(Roughly) Daily

“I don’t think academic writing ever was wonderful”*…

Academic writing is famously abstruse. But, Stefan Washietl, founder of Paperpile, reminds us, it isn’t always so. As Rob Beschizza observes

Stefan Washietl collected the shortest scientific papers. Some are unvarnished mathematical proofs, some are humor to amusing or incisive ends, others are clever-dickery that shoves the conclusion into the abstract. All are wonderful!…

Accessible academia: treat yourself to “The Shortest Papers Ever Published,” from @washietl and @paperpile via @Beschizza in @BoingBoing.

* Stephen Jay Gould


As we go for the gist, we might send voluminous birthday greetings to Constantine Samuel Rafinesque; he was born on this date in 1783. An autodidact naturalist, traveler, and writer who, in spite of work of variable reliability, substantially expanded knowledge via his extensive travels, collecting, cataloging, and naming huge numbers of plants and some animals. Among these are many new species he is credited with being the first to describe.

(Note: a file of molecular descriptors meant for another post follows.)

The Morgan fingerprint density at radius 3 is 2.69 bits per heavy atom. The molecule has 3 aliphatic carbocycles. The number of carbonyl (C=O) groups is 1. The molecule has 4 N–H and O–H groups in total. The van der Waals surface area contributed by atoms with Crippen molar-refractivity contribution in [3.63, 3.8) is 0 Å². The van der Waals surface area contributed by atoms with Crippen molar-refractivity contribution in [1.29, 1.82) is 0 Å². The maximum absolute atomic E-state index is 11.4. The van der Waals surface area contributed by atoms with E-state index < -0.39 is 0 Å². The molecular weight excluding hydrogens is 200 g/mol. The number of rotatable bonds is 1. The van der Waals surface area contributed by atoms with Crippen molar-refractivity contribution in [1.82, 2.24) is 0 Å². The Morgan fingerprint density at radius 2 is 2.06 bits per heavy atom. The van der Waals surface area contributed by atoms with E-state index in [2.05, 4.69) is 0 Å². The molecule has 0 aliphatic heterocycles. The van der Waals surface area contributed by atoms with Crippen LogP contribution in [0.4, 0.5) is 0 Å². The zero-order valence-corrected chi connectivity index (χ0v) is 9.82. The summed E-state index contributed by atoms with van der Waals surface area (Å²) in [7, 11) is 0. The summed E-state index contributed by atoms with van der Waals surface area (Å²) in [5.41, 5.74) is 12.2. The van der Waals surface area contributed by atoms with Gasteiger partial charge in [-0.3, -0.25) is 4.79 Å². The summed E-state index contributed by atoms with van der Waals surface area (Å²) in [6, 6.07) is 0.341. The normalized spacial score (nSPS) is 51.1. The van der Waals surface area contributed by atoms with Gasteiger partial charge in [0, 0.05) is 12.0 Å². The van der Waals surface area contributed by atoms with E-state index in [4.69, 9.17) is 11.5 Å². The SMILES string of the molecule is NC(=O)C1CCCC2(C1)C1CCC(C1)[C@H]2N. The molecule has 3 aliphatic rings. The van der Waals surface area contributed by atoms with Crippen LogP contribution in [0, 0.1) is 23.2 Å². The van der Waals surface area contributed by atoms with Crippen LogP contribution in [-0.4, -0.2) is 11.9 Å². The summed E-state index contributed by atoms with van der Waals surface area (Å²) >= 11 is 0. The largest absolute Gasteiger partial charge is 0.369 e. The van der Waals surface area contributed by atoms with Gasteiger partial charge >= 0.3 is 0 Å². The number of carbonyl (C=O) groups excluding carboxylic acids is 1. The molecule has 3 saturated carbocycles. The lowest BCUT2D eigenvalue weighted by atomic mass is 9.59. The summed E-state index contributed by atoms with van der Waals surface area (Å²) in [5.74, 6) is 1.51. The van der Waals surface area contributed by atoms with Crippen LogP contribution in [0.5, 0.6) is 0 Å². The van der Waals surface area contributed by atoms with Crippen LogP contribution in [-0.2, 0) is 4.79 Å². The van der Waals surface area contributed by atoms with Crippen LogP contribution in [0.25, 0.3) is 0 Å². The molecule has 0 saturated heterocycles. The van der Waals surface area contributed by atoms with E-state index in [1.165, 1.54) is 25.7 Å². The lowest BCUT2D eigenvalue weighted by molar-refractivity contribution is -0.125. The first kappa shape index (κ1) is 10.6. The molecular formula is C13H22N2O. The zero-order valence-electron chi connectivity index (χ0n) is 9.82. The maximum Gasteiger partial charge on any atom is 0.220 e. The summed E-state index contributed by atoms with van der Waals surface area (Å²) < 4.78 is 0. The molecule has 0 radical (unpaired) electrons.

Years ahead of¬†Charles Darwin’s theory of evolution, Rafinesque conceived his own ideas. He thought that species had, even within the timeframe of a century, a continuing tendency for varieties to appear that would diverge in their characteristics to the point of forming new species. Accordingly, he was over-enthusiastic at distinguishing what he called new species.

Rafinesque wrote prolifically, and often self-published. His work varied from brilliant insightfulness to carelessness, and raised the eyebrows– and sometimes the ire– of his scientific contemporaries. Indeed, he so incensed John James Audubon with his belief that Audubon has included unnamed species in his sketches of birds, that Audubon pranked him, feeding him sketches of imaginary fish… which Rafinesque believed and included in his writings, where (for 50 years or so) they remained as part of the scientific record.


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